Pimp Yourself With Personal Sponsorships

This space for rent: If you could sell advertising on your laptop, your car, your iPhone, would you?

This space for rent: If you could sell advertising on your laptop, your car, your iPhone, would you?

Whilst in the midst of the Olympic hoopla, it’s hard to miss that sponsorship fuels this global event. VANOC has sponsors, as does the IOC and the individual athletes. Everything seems to have a logo plastered on it. The basic premise is that people (“eyeballs,” in the lingua franca of sponsorship) are going to be looking at things. The more eyeballs, the more valuable it is to have a commercial brand within their field of vision. Makes sense.

Could it work for you?

If you have eyeballs on your store, your car, or yourself, it’s conceivable that some brand might be interested in sponsoring that space. One local entrepreneur, a business coach who spends a lot of time in airports, on planes and in front of CEOs, has sold the space on his laptop to a group of sponsors for $2500 a pop, for a whole year. Cameron Herold was one of the people who made 1-800-Got-Junk successful, and he’s parlayed that into a career as a speaker and mentor to entrepreneurs near and far.

He got the idea from the world of ski racing. “I noticed years ago how skiers would always hold their skis up to the cameras when being interviewed, to show off the sponsor logos,” Herold said. “This was long before logos appeared on athletes’ clothes and everything else imaginable.”

Here’s how Herold did it: he posted to Twitter explaining the offer, had 12 companies respond, and chose the five that were the best fit. He gave away one space to a charity that aligns well with his profession and promised to talk about all his sponsors at every opportunity for a whole year. One enterprising entrepreneur upped that ante, and offered to buy the space on the back of his iPhone for the next 12 months. Herold accepted.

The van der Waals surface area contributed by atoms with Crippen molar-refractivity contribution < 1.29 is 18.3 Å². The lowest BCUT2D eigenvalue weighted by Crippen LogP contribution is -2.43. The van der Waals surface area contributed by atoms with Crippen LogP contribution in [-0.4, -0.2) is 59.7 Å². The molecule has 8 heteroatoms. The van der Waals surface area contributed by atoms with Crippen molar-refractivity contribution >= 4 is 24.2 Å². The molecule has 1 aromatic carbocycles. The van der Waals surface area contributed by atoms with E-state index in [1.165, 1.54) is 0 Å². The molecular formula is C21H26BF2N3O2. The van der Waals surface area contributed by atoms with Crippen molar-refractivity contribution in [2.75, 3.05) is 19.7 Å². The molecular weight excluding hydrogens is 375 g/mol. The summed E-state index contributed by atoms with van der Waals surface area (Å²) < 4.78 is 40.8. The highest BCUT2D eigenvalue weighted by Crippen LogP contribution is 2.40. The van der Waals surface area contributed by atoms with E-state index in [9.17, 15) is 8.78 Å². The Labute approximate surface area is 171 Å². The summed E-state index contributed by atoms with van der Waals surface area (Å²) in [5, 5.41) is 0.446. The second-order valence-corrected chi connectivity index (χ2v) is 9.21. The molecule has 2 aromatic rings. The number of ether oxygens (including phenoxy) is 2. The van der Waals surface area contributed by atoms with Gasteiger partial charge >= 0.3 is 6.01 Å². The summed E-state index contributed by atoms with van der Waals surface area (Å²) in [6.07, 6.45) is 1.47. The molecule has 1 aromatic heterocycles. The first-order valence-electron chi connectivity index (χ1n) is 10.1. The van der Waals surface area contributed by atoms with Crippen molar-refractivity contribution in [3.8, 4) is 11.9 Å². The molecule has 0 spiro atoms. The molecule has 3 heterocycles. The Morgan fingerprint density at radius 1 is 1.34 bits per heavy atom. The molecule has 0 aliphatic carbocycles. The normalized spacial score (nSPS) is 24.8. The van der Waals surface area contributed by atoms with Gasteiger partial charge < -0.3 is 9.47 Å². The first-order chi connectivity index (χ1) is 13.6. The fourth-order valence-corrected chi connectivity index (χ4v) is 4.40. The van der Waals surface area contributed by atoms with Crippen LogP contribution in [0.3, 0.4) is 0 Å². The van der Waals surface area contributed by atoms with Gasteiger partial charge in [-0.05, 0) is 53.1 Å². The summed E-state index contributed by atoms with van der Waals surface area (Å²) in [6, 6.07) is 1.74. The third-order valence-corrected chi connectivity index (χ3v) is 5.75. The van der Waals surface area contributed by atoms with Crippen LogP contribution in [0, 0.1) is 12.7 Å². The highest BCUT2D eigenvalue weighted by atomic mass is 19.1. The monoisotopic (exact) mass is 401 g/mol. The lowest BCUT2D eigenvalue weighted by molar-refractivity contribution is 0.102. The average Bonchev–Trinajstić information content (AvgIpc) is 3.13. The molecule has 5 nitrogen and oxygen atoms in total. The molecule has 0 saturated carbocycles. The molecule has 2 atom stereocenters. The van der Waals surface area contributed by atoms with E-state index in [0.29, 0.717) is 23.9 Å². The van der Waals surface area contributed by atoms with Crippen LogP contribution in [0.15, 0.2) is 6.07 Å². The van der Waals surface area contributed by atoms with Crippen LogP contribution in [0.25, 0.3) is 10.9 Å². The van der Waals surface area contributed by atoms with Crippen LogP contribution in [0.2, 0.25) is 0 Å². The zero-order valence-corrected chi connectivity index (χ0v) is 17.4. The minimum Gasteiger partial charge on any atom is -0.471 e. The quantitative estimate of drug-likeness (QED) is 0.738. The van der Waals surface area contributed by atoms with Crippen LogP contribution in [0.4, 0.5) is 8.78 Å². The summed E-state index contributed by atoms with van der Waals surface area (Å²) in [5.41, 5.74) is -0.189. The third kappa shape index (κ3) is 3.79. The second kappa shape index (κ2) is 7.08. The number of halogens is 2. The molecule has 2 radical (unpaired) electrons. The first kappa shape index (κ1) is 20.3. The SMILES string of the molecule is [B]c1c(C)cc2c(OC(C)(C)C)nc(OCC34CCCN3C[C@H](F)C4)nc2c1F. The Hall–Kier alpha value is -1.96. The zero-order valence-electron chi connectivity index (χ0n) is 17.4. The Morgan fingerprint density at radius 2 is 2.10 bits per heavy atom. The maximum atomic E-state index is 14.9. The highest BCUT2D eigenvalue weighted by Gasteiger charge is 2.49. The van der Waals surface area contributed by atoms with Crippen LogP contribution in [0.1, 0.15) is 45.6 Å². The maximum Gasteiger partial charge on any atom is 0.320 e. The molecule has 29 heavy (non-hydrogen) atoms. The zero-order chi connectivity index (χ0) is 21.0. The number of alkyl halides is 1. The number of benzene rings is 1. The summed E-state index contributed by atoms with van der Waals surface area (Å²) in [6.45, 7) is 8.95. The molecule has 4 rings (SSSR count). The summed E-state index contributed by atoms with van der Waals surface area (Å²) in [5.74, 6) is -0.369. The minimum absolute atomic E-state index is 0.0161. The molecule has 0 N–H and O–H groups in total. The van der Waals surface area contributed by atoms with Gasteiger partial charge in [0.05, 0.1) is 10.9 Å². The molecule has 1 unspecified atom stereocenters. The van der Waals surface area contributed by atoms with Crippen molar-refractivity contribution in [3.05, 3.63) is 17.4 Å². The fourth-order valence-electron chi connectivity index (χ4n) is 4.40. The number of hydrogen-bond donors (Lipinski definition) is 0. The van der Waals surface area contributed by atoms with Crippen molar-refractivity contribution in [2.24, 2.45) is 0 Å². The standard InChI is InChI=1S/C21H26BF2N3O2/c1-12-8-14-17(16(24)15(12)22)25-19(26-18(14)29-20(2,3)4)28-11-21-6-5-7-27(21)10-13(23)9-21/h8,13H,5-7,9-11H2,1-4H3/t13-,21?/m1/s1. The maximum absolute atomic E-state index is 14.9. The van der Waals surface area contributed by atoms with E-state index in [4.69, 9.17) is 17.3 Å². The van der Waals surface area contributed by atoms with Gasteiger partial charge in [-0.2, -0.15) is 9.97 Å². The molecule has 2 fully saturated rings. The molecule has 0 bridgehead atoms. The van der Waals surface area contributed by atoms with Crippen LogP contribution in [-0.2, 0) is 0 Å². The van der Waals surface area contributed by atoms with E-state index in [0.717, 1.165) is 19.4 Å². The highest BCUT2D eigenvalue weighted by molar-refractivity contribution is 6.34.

Who else could hop on this train? Accountants could sell space on their calculators and briefcases to accounting software companies. Advertising firms could sell space on self-promotional brochures and office windows to printers and media companies. Dentists could promote toothpaste. Car dealers could promote car washes. Realtors could pimp renovation companies.

With a little imagination, any business could find brands that would like to be in front of their customers and clients on a regular basis. It might not work as well for you as it did for Herold, but does it hurt to try?
In some ways this is a twisted reincarnation of an old tactic, whereby a company prints up pens, coffee mugs or ball caps and distributes them to customers and clients. But instead of reinforcing your brand with current customers, this newfangled idea leverages your audience to help your suppliers and associated companies establish greater awareness with potential new leads.
Personally speaking, I’m going to have a word with various cheese and wine makers about sponsoring me; perhaps offering them semi-permanent tattoos on my mid-section. May as well get back some of the sizeable multi-year investment I’ve made in their success.